In the San Bernardino Mountains east of Los Angeles, relentless flames engulfed hundreds of homes Wednesday on a wind-driven march toward the resort towns of Big Bear and Lake Arrowhead. Thousands of people were evacuated.
To the south, in San Diego County, the state's largest fire claimed the life of a firefighter Wednesday when a crew was overcome by flames near Wynola. Three other crew members were critically injured.
"It just swept right over them. They probably didn't have time to get out of the way," San Diego County sheriff's Sgt. Conrad Grayson said.
The firefighter, Steve Rucker, a 38-year-old fire engineer from the Novato Fire Protection District near San Francisco, died while battling the Cedar Fire, which has burned more than 250,000 acres and 1,400 homes.
He was the first firefighter among the 20 people who have died in the week of wildfires that have devastated parts of Southern California. The fires have destroyed more than 2,600 homes and blackened more than 660,000 acres — about 1,030 square miles, or roughly the size of Rhode Island.
"It's like trying to control chaos," fire Engineer Brian Janey of the Camp Pendleton Fire Department said as he battled the Old fire, which claimed about 350 homes in and around Cedar Glen, just east of Lake Arrowhead. The old fire was only 10 percent contained.
Col, moist breezes replaced the hotter and drier Santa Ana wind that had whipped fires into raging infernos over the weekend. But the wind, which gusted to 60 mph early Wednesday, pushed flames up from the mountain slopes into the dense forest between Lake Arrowhead and Big Bear Lake. The wind kept aircraft grounded in the area, further hindering firefighting efforts.
A heavy fog covered parts of the San Bernardino Mountains overnight, and some light rain was reported. Temperatures were expected to peak only in the mid-50s on Thursday, further aiding the firefighting effort.
"So that's the good news, but there is a red flag warning for high winds up to 40 mph," said Bonni Corcoran, a fire information officer. Structures had been destroyed in the Twin Peaks area, she said.
On Southern California's other major front, about 100 fire engines encircled the historic mining town of Julian in the mountains of eastern San Diego County. Saving the town of 3,500, a popular weekend getaway renowned for its vineyards and apple orchards, was the county's top priority.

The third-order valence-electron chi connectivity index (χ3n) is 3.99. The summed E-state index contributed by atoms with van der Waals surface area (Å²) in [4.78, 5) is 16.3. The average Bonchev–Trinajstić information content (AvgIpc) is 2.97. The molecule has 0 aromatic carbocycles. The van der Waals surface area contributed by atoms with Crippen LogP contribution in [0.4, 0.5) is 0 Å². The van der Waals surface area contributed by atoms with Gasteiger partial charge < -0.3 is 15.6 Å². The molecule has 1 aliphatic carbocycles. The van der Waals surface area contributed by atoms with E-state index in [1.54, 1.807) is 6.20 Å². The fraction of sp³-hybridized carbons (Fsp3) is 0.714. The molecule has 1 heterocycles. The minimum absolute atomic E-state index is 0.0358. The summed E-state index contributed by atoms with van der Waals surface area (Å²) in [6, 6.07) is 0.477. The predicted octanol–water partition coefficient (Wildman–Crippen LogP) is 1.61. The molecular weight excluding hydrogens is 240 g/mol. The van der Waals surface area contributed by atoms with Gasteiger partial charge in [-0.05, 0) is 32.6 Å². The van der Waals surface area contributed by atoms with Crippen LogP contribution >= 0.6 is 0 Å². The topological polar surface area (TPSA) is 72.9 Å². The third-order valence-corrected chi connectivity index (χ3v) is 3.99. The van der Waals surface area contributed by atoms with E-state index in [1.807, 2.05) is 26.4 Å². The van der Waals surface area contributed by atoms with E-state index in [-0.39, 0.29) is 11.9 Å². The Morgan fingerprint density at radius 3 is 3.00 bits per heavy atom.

But as winds picked up, floating embers sparked spot fires near town and forced some crews to retreat.
South of Julian, about 90 percent of the homes were destroyed in Cuyamaca, a lakeside town of about 160 residents.
San Diego County fire officials have worried for days that the Cedar Fire and the 49,800-acre Paradise Fire would merge into a huge, single blaze that would make it nearly impossible to keep it from reaching Julian. According to the National Interagency Fire Center, the Cedar fire was 15 percent contained, and the Paradise fire, 20 percent.
In the past week, fires burned in a broken arc across Southern California, from Ventura County east to the San Bernardino Mountains and south to eastern San Diego County. Seven fires were burning in four counties as of early Thursday.
Some were believed set by arsonists; the Cedar Fire was ignited by a lost hunter's signal fire.
A 105,000-acre blaze in the Santa Clarita area about 35 miles north of Los Angeles moved away from neighborhoods and was 40 percent contained.
In all, nearly 12,000 firefighters and support personnel were fighting what Gov. Gray Davis said may be the costliest disaster California has ever faced.
The state is spending an estimated $9 million a day fighting the wildfires, a near doubling of the daily estimate just two days ago. The total cost of fighting the fires could reach $200 million, while the blazes take a $2 billion toll on the California economy, state officials said.
On Wednesday, a steady stream of vehicles loaded with furniture, televisions and other household items inched down the mountain from Big Bear and Lake Arrowhead.
Other residents, however, defied the warnings of firefighters and decided to stay to protect their homes.
"I'm afraid, but I've got a lot of faith," Chrisann Maurer said as she watered down her yard and home against a stiff, smoke-filled breeze. "I just think there is enough people praying that we might be safe."
In the San Diego suburb of Scripps Ranch, 300 homes were devoured by flames. The only home left standing belonged to the Homel family.
"It was really sad," Steve Homel told the CBS News Early Show. "As we drove down my street and I saw my house, I broke down even more and although it's a miracle that our house is still here, it's a tragedy of what has happened to Scripps Ranch and the rest of San Diego."